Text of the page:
I often respond, when asked, "How do you handle that?" sarcastically with "Drugs and therapy". It sounds flippant, but anyone getting serious treatment knows that those 2 parts of help are a big component of the solution. There are also those who assume (some have commented) that the drugs should be great. They ask, "Are you on drugs? Don't they make you feel good?"
This is where there is a failure to communicate between the general public and physicians. My Daddy was a pharmacist. He always said if you felt different, like a drug was "doing something for you" while you were on it, you should stop taking it. That was an indication that it wasn't the right thing for your condition at that time.
The madness here is that if a drug is doing its job, you should not feel a difference. Huh? You ask. Only upon reflection after several days /months should you realize, "Wait a minute, I'm not so depressed or anxious. " (or whatever ill has confiscated you karma). Folks get in trouble when a drug effects them immediately in a very profound way.
Legally prescribed drugs are not developed to make you "feel better", but rather to treat a condition you are dealing with. A prime example is opioids. This has become a major national epidemic that often leads to heroin abuse. And research shows that doctors are over-prescribing these drugs to fight pain when there are other treatments/medications that will control the pain and not lead to the Hell of abuse and addiction.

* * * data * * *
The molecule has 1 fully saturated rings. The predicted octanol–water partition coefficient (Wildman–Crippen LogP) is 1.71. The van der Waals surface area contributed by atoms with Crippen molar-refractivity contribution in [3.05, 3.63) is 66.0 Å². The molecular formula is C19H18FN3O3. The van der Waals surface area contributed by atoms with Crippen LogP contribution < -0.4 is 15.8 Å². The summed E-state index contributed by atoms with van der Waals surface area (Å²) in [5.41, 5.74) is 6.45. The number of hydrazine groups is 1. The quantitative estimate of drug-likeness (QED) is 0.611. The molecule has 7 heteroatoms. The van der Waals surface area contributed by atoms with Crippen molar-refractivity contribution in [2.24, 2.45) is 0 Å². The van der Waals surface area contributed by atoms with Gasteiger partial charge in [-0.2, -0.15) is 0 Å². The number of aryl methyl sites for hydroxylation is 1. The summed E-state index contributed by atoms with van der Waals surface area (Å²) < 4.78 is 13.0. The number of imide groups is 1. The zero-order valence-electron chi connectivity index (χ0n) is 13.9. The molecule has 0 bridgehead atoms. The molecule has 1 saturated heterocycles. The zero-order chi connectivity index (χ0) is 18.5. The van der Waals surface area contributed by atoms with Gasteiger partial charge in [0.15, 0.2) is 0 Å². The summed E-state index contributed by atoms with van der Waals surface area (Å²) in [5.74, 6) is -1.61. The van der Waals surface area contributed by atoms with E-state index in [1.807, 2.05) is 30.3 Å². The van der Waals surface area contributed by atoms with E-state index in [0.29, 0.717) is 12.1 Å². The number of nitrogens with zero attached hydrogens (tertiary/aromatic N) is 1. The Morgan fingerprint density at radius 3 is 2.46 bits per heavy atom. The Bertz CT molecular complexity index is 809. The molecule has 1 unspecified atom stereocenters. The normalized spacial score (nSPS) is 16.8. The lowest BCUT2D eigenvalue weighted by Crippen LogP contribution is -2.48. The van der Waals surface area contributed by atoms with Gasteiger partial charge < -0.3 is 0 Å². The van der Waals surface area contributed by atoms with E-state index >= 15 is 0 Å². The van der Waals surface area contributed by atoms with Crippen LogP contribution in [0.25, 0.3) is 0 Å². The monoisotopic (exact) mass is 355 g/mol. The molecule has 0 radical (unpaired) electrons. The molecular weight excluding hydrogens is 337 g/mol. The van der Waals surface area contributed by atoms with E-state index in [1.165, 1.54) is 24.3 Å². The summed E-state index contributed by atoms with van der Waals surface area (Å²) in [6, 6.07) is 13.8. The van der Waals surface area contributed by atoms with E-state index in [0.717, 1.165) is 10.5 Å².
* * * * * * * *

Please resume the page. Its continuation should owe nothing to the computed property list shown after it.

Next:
The two times I have been prescribed opioids for health issues, I either did not get the prescription filled and shredded it or if it were filled, safely discarded the tablets. It wasn't worth it. Yes, I was in pain but there are other ways to treat it. It is my personal humble opinion if doctors would restrict their habit of prescribing opioids or refills and patients would think, "Do I want immediate pain relief and take a chance of sending my personal, physical, and financial life down the drain?" or "Isn't there some other pain reliever that will give me relief without the possible attached destructive baggage?"
Fortunately (or unfortunately) nothing I have been prescribed (or have taken) allows me to live in a psychedelic funk. Not one thing takes me "high as a kite". None offer escape from reality. Rather after initially taking them for several days it dawns on me, "Wait I'm not as depressed as I was. I do not feel 'different', I just feel 'normal' for the first time in a long while. I had forgotten how this felt."
I cannot help but be reminded of Jim Stafford's song, "Wildwood Weed".
My favorite lines from that song are:
"Smokin' them wildwood flowers got to be a habit
We didn't see no harm
We thought it was kind of handy
Take a trip and never leave the farm"
Yes, my prescribed medication takes care of me. But every once in awhile wouldn't it be nice to be able to "take a trip without leaving the farm." We can all dream . . . or hallucinate.
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